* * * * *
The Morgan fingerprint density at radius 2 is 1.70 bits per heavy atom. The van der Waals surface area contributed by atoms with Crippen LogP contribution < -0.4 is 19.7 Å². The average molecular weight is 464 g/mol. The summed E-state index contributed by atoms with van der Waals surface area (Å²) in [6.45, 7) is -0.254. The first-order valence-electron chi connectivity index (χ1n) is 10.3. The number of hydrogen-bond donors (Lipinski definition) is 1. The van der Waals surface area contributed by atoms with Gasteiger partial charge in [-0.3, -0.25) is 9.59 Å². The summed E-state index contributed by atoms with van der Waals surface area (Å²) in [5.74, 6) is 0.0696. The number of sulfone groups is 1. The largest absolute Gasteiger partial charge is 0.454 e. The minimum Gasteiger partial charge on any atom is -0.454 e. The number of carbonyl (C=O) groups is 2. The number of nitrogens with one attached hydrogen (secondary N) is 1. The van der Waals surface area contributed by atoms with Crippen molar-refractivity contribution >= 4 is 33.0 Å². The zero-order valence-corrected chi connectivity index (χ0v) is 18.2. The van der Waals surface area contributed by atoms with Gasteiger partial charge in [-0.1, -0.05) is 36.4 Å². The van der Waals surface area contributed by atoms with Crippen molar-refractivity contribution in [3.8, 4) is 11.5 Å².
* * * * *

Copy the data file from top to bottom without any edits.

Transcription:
The Morgan fingerprint density at radius 2 is 1.70 bits per heavy atom. The van der Waals surface area contributed by atoms with Crippen LogP contribution < -0.4 is 19.7 Å². The average molecular weight is 464 g/mol. The summed E-state index contributed by atoms with van der Waals surface area (Å²) in [6.45, 7) is -0.254. The first-order valence-electron chi connectivity index (χ1n) is 10.3. The number of hydrogen-bond donors (Lipinski definition) is 1. The van der Waals surface area contributed by atoms with Gasteiger partial charge in [-0.3, -0.25) is 9.59 Å². The summed E-state index contributed by atoms with van der Waals surface area (Å²) in [5.74, 6) is 0.0696. The number of sulfone groups is 1. The largest absolute Gasteiger partial charge is 0.454 e. The minimum Gasteiger partial charge on any atom is -0.454 e. The number of carbonyl (C=O) groups is 2. The number of nitrogens with one attached hydrogen (secondary N) is 1. The van der Waals surface area contributed by atoms with Crippen molar-refractivity contribution >= 4 is 33.0 Å². The zero-order valence-corrected chi connectivity index (χ0v) is 18.2. The van der Waals surface area contributed by atoms with Gasteiger partial charge in [-0.1, -0.05) is 36.4 Å². The van der Waals surface area contributed by atoms with Crippen molar-refractivity contribution in [3.8, 4) is 11.5 Å².